Comment: The road to secure mobile phones does not lead through the new super office

Comment: The road to secure mobile phones does not lead through the new super office
Comment: The road to secure mobile phones does not lead through the new super office

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We regularly hear in the media how the threat of cyber attacks is growing exponentially. Even now, while reading this article, there are dozens of attacks on Czech mobile networks. Cybersecurity is undoubtedly the topic of this decade, perhaps the entire 21st century. However, creating the impression that we will “re-regulate” safety thanks to state control is completely illusory.

Although mobile operators do more to increase the level of security and technological equipment than any other sector in the Czech Republic (we invest approx. 12 billion crowns every year), the state, led by the National Office for Cybernetic and Information Security (NUKIB), comes with a proposal for unprecedented regulation. It has the ambition to directively determine to private companies which suppliers they can cooperate with and which they cannot. The criterion should be simple: When the official evaluates that a democratic regime prevails in the given country, cooperation is given the green light. When he evaluates that there is no democratic regime in the given country, the official will be able to ban such a supplier.

A de facto super-authority will be created, which independently determines the scope of regulation in the form of its own decree, independently determines the evaluation criteria of the supplier’s safety, conducts an evaluation based on its own methodology and independently decides on restrictions, or exclusion of a specific supplier. In practice, the decision of one authority can cause the failure of investments in the order of tens of billions of crowns on the part of the private sector. Such a high concentration of power is unacceptable in a democratic legal state. This significantly disrupts the predictable business environment and causes a significant degree of investment uncertainty.

It’s a little reminiscent of the past and the days of the CIS (Council for Mutual Economic Assistance), when the West bought from its Western suppliers and the East from its CIS member countries. The slight difference was that at the time the West was at the cutting edge of technology. Although we all drove 120s or Russian Zhiguli, we actually wanted German VWs because they were demonstrably better. Unfortunately, today’s times are different. The pace of innovation is no longer set by Europe, but often by Asia. Banning Asian suppliers can paradoxically lead to technological backwardness and suppression of the competitive environment. At the same time, competition is nothing more than the basic driving force of progress and innovation.

I’m probably not exaggerating too much when I say that this approach on the part of NÚKIB scares us. We are very concerned that if the non-cyber security, but the unbridled geopolitical approach prevails, it will end up monopolizing the supply environment along with increasing dependence on another supplier, which by the way makes most of its production in Asia. The money we want to invest today in modernizing the Czech digital infrastructure, we will have to invest in excessive regulation.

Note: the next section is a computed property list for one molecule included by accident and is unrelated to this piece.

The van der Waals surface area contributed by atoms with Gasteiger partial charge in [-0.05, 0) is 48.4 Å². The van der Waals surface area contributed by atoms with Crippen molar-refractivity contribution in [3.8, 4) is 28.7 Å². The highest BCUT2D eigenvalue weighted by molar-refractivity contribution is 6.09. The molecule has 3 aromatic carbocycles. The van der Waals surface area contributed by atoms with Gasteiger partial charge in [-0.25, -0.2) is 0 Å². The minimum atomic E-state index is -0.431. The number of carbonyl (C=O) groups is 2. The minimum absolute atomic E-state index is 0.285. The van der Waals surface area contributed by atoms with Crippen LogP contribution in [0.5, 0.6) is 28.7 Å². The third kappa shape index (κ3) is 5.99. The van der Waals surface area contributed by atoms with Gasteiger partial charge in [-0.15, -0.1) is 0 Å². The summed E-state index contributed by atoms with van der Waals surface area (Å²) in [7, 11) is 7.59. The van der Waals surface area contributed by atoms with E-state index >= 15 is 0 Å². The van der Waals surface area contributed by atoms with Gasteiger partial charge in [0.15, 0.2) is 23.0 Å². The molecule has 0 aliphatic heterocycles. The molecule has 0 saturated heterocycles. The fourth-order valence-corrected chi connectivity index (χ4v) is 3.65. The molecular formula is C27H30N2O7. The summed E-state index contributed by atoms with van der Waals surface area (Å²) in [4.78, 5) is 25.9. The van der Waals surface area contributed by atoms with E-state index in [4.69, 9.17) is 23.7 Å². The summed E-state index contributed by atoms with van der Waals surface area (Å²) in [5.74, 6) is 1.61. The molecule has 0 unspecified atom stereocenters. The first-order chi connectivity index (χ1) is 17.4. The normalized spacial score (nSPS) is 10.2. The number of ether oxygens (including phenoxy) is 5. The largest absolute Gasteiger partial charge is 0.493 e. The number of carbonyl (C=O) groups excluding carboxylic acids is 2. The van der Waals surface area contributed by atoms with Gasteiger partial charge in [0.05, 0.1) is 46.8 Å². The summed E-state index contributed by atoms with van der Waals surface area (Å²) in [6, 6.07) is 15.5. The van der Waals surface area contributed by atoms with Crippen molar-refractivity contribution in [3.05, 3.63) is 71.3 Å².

For example, the European Commission’s DESI Index, which compares the digital equipment of European countries, ranks the Czech Republic in the bottom third in 2023. The Czech Republic simply cannot afford to let up in investments in the development of telecommunications networks. Paradoxically, we are not hindered here by the lack of interest of private companies to invest, but for a change by another boundless state regulation, this time construction. This can de facto delay any telecommunications investment by several years. But no office or politician rushes in to correct this problem. They prefer to invent more and more regulation.

We are sure that we can maintain and ensure the security of our mobile and fixed networks in the future with a high degree of professionalism. It is the basic DNA of our business. Without security there is no trust and without trust there is no satisfied customer. After all, today operators already fulfill over 900 obligations and measures of a technical and organizational nature. Even NÚKIB itself did not detect any serious violations of the operators’ obligations in this area during its regular inspection activities.

The relationship between companies that have been building top competence in the field of cyber security and the state for years needs to be developed positively. There is no need for money, incentives or subsidies. It is enough for the state to build a predictable business environment and conduct a professional dialogue with companies, which is based on mutual trust and respect. We have exactly the same security goals as the state. We just differ in the way of execution. Banning suppliers is the most extreme and essentially the most desperate tactic to achieve otherwise quite reasonable goals.

The article is in Czech

Tags: Comment road secure mobile phones lead super office


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